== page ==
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Charlie Sheen: What CBS can do

Charlie Sheen makes a court appearance on March

Charlie Sheen makes a court appearance on March 15, 2010 in Aspen, Colorado. (March 15, 2010) Photo Credit: Getty Images

You are, let's say, CBS, and you have a spectacular problem: Charlie Sheen, your lead on your top-rated sitcom, has beat a felony charge related to a domestic violence dispute (he ultimately pleaded guilty to misdemeanor/3rd degree assault) in Colorado only to return to California to deal with repeated problems relating to alcohol and (reportedly) drug abuse. He has trashed a Manhattan hotel room. He has now been admitted to a Cedars-Sinai for a hernia, but a woman at a party he threw the night before says he was doing massive amounts of cocaine. 

So, CBS. What do you do? Take your pick below.

Read on!

1) Fire  him immediately, with cause. This is one obvious option, though financially unpalatable. But consider this: If you were at a party where drugs were reportedly widely used, and where you were known to have had serious abuse problems relating to alcohol, what would your employer do? Aren't you sick and tired of reading comments about "poor Charlie Sheen."  If proven -- repeat, if proven -- that he in fact was  using coke Wednesday night, and that there is evidence of said use, he could face jail time. It is an illegal substance. Then firing becomes a moot point. But keeping him around, CBS then is no longer "enabling" Sheen but aiding and abetting someone who uses illegal drugs.

2) Force Sheen off the show, and force him into rehab. Well, you can also lead a horse to water. The problem with this solution is that Sheen doesn't work for CBS but for the producer Warner Bros. CBS, of course, owns the show, and has considerable weight in such a decision. The other issue is that Sheen could simply refuse. The next immediate problem is that it would put the show, which goes back into production Tuesday, on hiatus. For how long? Who knows.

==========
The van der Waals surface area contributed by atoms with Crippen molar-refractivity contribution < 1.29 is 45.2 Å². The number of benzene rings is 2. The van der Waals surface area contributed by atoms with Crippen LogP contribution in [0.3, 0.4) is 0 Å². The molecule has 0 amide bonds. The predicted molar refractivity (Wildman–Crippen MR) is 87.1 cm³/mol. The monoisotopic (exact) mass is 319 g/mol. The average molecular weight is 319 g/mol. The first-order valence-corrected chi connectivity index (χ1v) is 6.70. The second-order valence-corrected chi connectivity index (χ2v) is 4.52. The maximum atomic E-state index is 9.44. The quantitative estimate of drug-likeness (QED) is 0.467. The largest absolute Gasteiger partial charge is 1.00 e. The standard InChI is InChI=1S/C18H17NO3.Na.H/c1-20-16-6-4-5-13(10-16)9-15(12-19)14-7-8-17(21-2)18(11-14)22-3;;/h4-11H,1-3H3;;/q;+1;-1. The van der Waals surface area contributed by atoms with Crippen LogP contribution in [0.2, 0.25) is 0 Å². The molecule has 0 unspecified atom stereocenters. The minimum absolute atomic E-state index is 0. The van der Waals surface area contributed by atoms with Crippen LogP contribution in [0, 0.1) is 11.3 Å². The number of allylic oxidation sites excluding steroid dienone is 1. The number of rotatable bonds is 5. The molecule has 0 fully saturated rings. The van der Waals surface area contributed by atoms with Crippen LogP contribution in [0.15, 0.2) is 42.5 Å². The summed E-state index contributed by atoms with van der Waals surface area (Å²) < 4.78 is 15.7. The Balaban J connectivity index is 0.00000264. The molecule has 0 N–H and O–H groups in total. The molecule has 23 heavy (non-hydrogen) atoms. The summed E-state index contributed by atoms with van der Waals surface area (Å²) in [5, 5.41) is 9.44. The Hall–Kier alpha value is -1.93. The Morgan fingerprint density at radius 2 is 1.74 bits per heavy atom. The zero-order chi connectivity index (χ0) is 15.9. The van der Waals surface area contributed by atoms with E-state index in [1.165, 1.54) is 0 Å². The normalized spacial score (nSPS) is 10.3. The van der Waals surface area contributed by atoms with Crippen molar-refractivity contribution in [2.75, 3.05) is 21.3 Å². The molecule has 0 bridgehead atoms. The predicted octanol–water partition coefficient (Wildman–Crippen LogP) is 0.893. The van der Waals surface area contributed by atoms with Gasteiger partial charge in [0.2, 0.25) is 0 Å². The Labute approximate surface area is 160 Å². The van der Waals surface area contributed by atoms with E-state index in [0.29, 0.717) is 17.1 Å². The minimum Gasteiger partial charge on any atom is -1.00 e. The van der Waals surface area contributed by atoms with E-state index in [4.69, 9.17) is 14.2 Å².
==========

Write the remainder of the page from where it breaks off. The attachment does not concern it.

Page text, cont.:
3) Force Sheen off, but keep the show in  production; bring in -- as my editor and colleague Andy Edelstein suggested -- a replacement, like the long-lost brother or whomever, played by an actor of real heft. I suspect CBS has given this very careful thought -- whether it is possible, who that actor might be, and how they might sell it to the audience are unknowns, of course. The danger for CBS is that Sheen could have legal options too -- whatever they might be in this instance. But I suspect his current problems give CBS greater weight here. They can do what they want, or get Warner Bros. to do what they want.

4) Do nothing, and pretend that nothing has happened. This is an utterly impossible option, and CBS must know this by now, but I bring it up anyway because of course the network can and likely will do nothing. It must know that the ostrich-with-his-head-in-the-sand approach is a terrible one, and makes it look inept, weak and, worst of all, greedy. This approach almost -- yes almost -- makes it seem like CBS doesn't think his behavior is wrong.

So there are your choices. I can't imagine what other ones CBS has at this point. Can you?

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